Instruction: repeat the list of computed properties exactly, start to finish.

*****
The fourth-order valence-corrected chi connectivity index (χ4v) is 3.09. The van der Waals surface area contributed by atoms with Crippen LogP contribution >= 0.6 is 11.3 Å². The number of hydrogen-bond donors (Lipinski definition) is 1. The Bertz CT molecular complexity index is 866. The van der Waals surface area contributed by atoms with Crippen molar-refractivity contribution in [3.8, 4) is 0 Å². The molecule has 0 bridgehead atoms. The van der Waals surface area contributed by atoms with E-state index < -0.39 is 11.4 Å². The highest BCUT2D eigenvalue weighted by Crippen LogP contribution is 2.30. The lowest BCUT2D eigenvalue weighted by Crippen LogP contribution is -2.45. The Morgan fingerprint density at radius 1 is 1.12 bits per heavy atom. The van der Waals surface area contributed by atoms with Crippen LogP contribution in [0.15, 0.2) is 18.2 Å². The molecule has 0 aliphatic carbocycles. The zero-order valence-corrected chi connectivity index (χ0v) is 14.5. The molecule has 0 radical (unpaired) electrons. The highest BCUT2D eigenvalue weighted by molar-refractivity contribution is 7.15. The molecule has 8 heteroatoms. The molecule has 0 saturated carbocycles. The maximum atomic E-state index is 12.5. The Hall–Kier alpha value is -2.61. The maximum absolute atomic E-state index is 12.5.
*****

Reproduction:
The fourth-order valence-corrected chi connectivity index (χ4v) is 3.09. The van der Waals surface area contributed by atoms with Crippen LogP contribution >= 0.6 is 11.3 Å². The number of hydrogen-bond donors (Lipinski definition) is 1. The Bertz CT molecular complexity index is 866. The van der Waals surface area contributed by atoms with Crippen molar-refractivity contribution in [3.8, 4) is 0 Å². The molecule has 0 bridgehead atoms. The van der Waals surface area contributed by atoms with E-state index < -0.39 is 11.4 Å². The highest BCUT2D eigenvalue weighted by Crippen LogP contribution is 2.30. The lowest BCUT2D eigenvalue weighted by Crippen LogP contribution is -2.45. The Morgan fingerprint density at radius 1 is 1.12 bits per heavy atom. The van der Waals surface area contributed by atoms with Crippen LogP contribution in [0.15, 0.2) is 18.2 Å². The molecule has 0 aliphatic carbocycles. The zero-order valence-corrected chi connectivity index (χ0v) is 14.5. The molecule has 0 radical (unpaired) electrons. The highest BCUT2D eigenvalue weighted by molar-refractivity contribution is 7.15. The molecule has 8 heteroatoms. The molecule has 0 saturated carbocycles. The maximum atomic E-state index is 12.5. The Hall–Kier alpha value is -2.61. The maximum absolute atomic E-state index is 12.5.